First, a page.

I have always wanted to take on photography as a hobby but have never been able to afford it. My kids are grown and grandbabies are here so I thought now would be a great time to splurge a little and start a hobby I have always dreamed about. I am not a rich man but have given myself around a $1000 (give or take) to find a good starter camera. If I love the hobby like I think I will, I can grow in the future but for now this is a good starting point.
The main reason I am starting this hobby now is in the next 2 years I will be crusing to Alaska and Mexico, going to Hawaii and Disney World. I want to have a nice camera to capture these events as well as grandkids sporting events (13 yo, 10 yo, and 6 yo). I plan to use my camera equally for photographs and for video.
I have been researching via youtube and online courses so I know some of the basics and have a VERY general undertsanding of the terminology. At this time I am planning on either the SL3 or the M50 (leaning towards SL3 for cost reasons... want to keep them low if possible). I want to list the positive and negatives, as this newbie understands, so I know how important the pros and cons are for my situation so I can make a well educated choice.
I apolgize for this being so long but I am hoping to get myself better educated before the Black Friday sales come!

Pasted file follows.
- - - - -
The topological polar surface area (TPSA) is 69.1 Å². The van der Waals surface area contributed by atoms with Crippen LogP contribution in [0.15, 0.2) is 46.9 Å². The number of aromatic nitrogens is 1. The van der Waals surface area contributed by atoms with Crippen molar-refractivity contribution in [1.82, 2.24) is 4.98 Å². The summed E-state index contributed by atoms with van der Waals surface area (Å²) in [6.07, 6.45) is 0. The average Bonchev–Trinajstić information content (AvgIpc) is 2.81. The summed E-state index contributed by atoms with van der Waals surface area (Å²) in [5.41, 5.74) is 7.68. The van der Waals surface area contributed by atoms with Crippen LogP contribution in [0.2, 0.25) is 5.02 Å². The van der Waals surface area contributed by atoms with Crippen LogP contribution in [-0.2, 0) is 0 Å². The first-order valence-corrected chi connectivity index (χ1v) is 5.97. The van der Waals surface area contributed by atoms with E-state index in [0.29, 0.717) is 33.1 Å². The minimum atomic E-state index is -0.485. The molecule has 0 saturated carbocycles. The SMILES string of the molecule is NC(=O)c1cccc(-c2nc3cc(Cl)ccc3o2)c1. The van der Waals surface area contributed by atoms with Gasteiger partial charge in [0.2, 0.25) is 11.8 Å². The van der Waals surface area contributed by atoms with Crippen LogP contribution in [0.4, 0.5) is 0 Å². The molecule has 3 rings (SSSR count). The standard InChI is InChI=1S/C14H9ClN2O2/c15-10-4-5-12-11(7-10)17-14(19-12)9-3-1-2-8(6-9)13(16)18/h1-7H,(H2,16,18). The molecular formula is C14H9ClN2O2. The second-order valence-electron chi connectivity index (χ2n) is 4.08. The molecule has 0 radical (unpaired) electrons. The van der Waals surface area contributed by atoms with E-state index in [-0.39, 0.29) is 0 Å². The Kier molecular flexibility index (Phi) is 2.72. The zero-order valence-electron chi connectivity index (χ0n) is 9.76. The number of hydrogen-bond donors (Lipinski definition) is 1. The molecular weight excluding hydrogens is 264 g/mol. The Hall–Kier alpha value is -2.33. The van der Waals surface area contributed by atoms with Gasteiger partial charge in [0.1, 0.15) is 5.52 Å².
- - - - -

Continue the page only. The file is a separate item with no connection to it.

live love the 90D, you say the RP is the best choice. Just curious for the reasoning."
Canon may not like what I am going to say but the ef/ef-s line is over. You are buying for today if you buy into the ef/ef-s line of cameras. Canon has made it clear, to me at least, they are all in for mirrorless. However, the 90D, probably the end or last of the line, is a superb camera. It is Canon's best effort in this line of xxD cameras. The good part of that it, it will always be that good no matter what else Canon comes out with or direction they go. Will there be a 100D to further the line? I seriously doubt it but who knows except Canon and they ain't talkin.
Although I have four 1 series cameras, the 90D has always called to me. If I were to give in and buy one it would be with one of two lens choices. The EF-S 17-55mm f/2.8 IS USM Lens or in my case leaning more towards the Sigma 18-35mm f/1.8 DC HSM Art Lens. I got to use the latter combo one day and was seriously blown away at the IQ of the photos. Things that should not tempt a person like me that already has GAS. (Gear Acquirement Syndrome) No known cure just treatment of symptoms!
BTW, noting these suggestions blow your budget beyond the moon! Sorry. But like I mentioned in the long run it may be the cheaper way to go as this gear is about as good as it gets. You could buy more expensive but you are not likely to buy better.